Bader has a rather low opinion about conflict theory. According to him it always seems to operate with too few variables and disregard that real collective conflicts always are mixed: there are many parties, themes, aims, strategies, means etc that combine over time. The conflicts of social movements are played out in a society, not in the kind of logical schemes that conflict theorists use to work with.

Yet, there are certain cores of conflict theory that always apply.

Firstly, the parties define the character of the conflict, no matter how stupid they may seem. This implies for example that what applies is the subjective perception of the parties about the conflicts' costs and proceeds. The party that first thinks that the costs exceeds the proceeds is the first to sue for peace [47].

Secondly, there are objective limitations for what strategies that are possible to choose.

One is the internal movement conditions - the less resource potential and the weaker collective identity, the more narrow are the limitations. Moreover, the opportunities are limited by earlier articulations; it isn't possible to change articulation overnight.

Another is the relation between the parties - the more they have to do with eachother in the everday life, the greater is their opportunity. For then, they are also dependent of eachother and may exert pressure on eachother. It is easier for a collective of workers to act against the management than it is for a colonized people to act against the colonizers.

A third is what is thematized in the conflict - qualitative themes entice to harder conflict than do quantitative ones, irreversible themes entice to harder conflict than do reversible ones. Fifty cents more an hour don't entice to as much effort as does a threat of laying down the only working-place of a region.

A fourth is the culture - it establishes fixed significations to different actions, and it is preferable that both the adversary and third parties read the action as it is intended. If for example violence against person is unacceptable in a culture it is bad strategy for a movement, regardless of other considerations. There are, as stated above, general political cycles to consider, as are expectations of an action's consequences. It is easier to act in a movement boom than in a movement bust.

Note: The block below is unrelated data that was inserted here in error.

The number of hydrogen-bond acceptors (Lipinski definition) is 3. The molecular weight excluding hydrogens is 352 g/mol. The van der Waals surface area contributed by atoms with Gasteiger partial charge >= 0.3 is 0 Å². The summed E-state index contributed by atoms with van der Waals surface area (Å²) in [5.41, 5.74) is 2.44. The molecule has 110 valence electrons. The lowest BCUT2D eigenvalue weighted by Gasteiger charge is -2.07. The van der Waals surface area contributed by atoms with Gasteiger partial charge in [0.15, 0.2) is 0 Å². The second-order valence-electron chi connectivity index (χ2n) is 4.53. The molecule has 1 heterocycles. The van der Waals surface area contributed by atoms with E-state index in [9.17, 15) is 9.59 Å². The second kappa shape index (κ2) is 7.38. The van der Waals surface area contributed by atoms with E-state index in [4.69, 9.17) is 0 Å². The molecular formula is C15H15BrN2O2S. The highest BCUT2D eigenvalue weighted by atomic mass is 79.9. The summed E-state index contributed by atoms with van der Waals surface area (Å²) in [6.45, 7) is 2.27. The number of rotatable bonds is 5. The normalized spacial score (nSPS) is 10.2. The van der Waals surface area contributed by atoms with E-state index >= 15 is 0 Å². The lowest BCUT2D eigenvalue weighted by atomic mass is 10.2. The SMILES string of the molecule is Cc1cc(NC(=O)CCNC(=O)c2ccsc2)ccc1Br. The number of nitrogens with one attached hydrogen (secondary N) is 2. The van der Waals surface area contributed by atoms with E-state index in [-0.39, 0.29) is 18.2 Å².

Thirdly, confrontations have a tendency to escalate and drag along new parties, themes and aims, meanwhile making the parties less apt to compromise about a reasonable peace. As time goes, the parties invest resources they want dividends from, the collective identity is strengthened, radical utopias and aims are formulated, the conflict organisations tend to be taken over by militants who see the conflict as an end in itself and a base for their own power, and the limits for the culturally accepted means are widened. There is also a possibility that it becomes clearer what divides the parties; real adversaries appear and false conflicts disappear.

Escalation may have advantages as well as disadvantages.

To the advantages belong of course the prospect of substantial advance. To the disadvantages belongs the distortion of the participants' perception of the conflict, that may increase while the conflict escalates. Conflicts are always risky. So the images of the adversary that the participants make are not always accurate; they tend to be black-and-white, and since the communication between the participants are made up of threats and damages, they interpret everything the adversary does in these terms. Even serious offers of compromises tend to be written off as malicious tricks. And the conflict is escalated far beyond what is rational, to the detriment of the civil society that the social movement was intended to protect [48].

Against this, the Gandhian tactics helps [49]. But it tends unfortunately to contribute to a freezing of the relation between the parties and impede the underdog from upping the ante. It is a tactic for a movement that can afford waiting.

Few conflicts go on escalating until the parties exterminate eachother, because there are also deescalating mechanisms in conflicts. Firstly, both parties exhaust their resources. Secondly, the escalating mechanism may be broken by conscious initiatives from any of the parties. Some may change from threats to promises to make the adversary's worldview less black-and-white, more complex, which may lead up to a more reaslistic apprehension of what level of conflict that is the most reasonable.

A third deescalating factor is the conflict regulating mechanisms that are usually built into society. Other parties, particularly the state, engage in confrontations that threaten its interests, and expectations about that may contribute to cautiousness from the original parties. Such conflict regulation tend to develop to become tenacious in long conflicts, and this may be both advantageous and disadvantageous for peoples' movements. Peoples' movements are usually better at politics than at violence, but on the other hand they are usually not good at long-winded conflicts.